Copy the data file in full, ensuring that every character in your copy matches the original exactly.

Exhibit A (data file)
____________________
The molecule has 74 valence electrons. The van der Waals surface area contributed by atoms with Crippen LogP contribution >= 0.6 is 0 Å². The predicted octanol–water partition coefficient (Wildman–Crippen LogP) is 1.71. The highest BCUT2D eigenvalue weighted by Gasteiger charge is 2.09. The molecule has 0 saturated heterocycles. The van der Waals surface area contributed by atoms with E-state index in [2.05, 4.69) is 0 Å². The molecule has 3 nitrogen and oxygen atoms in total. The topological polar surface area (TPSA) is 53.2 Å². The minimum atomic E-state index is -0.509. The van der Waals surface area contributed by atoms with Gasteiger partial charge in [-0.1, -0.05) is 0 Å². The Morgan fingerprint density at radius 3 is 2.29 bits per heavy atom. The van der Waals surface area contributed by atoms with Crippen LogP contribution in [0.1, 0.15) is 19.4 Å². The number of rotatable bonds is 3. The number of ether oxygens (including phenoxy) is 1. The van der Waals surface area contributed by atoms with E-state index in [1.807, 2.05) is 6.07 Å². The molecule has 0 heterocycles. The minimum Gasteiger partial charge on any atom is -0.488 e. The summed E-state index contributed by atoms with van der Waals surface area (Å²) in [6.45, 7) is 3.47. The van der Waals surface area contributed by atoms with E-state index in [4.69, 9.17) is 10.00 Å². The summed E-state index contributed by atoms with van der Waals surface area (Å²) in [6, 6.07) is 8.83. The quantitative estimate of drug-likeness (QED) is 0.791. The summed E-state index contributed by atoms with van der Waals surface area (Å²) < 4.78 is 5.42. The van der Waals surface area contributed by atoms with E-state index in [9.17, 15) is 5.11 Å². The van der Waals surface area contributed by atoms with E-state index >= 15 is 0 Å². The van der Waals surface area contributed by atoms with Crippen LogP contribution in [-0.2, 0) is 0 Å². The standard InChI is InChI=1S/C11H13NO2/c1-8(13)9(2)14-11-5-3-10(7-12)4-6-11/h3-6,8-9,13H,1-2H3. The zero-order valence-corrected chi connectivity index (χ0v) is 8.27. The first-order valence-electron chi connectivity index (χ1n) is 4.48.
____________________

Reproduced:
The molecule has 74 valence electrons. The van der Waals surface area contributed by atoms with Crippen LogP contribution >= 0.6 is 0 Å². The predicted octanol–water partition coefficient (Wildman–Crippen LogP) is 1.71. The highest BCUT2D eigenvalue weighted by Gasteiger charge is 2.09. The molecule has 0 saturated heterocycles. The van der Waals surface area contributed by atoms with E-state index in [2.05, 4.69) is 0 Å². The molecule has 3 nitrogen and oxygen atoms in total. The topological polar surface area (TPSA) is 53.2 Å². The minimum atomic E-state index is -0.509. The van der Waals surface area contributed by atoms with Gasteiger partial charge in [-0.1, -0.05) is 0 Å². The Morgan fingerprint density at radius 3 is 2.29 bits per heavy atom. The van der Waals surface area contributed by atoms with Crippen LogP contribution in [0.1, 0.15) is 19.4 Å². The number of rotatable bonds is 3. The number of ether oxygens (including phenoxy) is 1. The van der Waals surface area contributed by atoms with E-state index in [1.807, 2.05) is 6.07 Å². The molecule has 0 heterocycles. The minimum Gasteiger partial charge on any atom is -0.488 e. The summed E-state index contributed by atoms with van der Waals surface area (Å²) in [6.45, 7) is 3.47. The van der Waals surface area contributed by atoms with E-state index in [4.69, 9.17) is 10.00 Å². The summed E-state index contributed by atoms with van der Waals surface area (Å²) in [6, 6.07) is 8.83. The quantitative estimate of drug-likeness (QED) is 0.791. The summed E-state index contributed by atoms with van der Waals surface area (Å²) < 4.78 is 5.42. The van der Waals surface area contributed by atoms with E-state index in [9.17, 15) is 5.11 Å². The van der Waals surface area contributed by atoms with E-state index >= 15 is 0 Å². The van der Waals surface area contributed by atoms with Crippen LogP contribution in [-0.2, 0) is 0 Å². The standard InChI is InChI=1S/C11H13NO2/c1-8(13)9(2)14-11-5-3-10(7-12)4-6-11/h3-6,8-9,13H,1-2H3. The zero-order valence-corrected chi connectivity index (χ0v) is 8.27. The first-order valence-electron chi connectivity index (χ1n) is 4.48.